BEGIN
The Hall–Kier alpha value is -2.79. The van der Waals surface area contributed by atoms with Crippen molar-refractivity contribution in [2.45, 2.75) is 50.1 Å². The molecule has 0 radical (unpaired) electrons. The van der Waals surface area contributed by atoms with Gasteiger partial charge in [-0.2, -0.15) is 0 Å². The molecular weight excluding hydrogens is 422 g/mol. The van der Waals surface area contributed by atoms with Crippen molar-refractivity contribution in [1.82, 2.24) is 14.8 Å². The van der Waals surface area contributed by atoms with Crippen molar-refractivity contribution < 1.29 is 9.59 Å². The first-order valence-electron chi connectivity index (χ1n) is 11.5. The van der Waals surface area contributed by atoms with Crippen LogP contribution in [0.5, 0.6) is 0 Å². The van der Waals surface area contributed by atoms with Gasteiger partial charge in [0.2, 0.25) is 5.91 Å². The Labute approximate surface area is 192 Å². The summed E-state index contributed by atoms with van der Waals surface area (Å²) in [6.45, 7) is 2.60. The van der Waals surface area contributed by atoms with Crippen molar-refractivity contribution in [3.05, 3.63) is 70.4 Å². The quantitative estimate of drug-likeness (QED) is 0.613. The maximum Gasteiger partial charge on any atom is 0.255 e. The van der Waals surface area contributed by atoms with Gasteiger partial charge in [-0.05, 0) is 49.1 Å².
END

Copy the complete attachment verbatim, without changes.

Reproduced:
The Hall–Kier alpha value is -2.79. The van der Waals surface area contributed by atoms with Crippen molar-refractivity contribution in [2.45, 2.75) is 50.1 Å². The molecule has 0 radical (unpaired) electrons. The van der Waals surface area contributed by atoms with Gasteiger partial charge in [-0.2, -0.15) is 0 Å². The molecular weight excluding hydrogens is 422 g/mol. The van der Waals surface area contributed by atoms with Crippen molar-refractivity contribution in [1.82, 2.24) is 14.8 Å². The van der Waals surface area contributed by atoms with Crippen molar-refractivity contribution < 1.29 is 9.59 Å². The first-order valence-electron chi connectivity index (χ1n) is 11.5. The van der Waals surface area contributed by atoms with Crippen LogP contribution in [0.5, 0.6) is 0 Å². The van der Waals surface area contributed by atoms with Gasteiger partial charge in [0.2, 0.25) is 5.91 Å². The Labute approximate surface area is 192 Å². The summed E-state index contributed by atoms with van der Waals surface area (Å²) in [6.45, 7) is 2.60. The van der Waals surface area contributed by atoms with Crippen molar-refractivity contribution in [3.05, 3.63) is 70.4 Å². The quantitative estimate of drug-likeness (QED) is 0.613. The maximum Gasteiger partial charge on any atom is 0.255 e. The van der Waals surface area contributed by atoms with Gasteiger partial charge in [-0.05, 0) is 49.1 Å².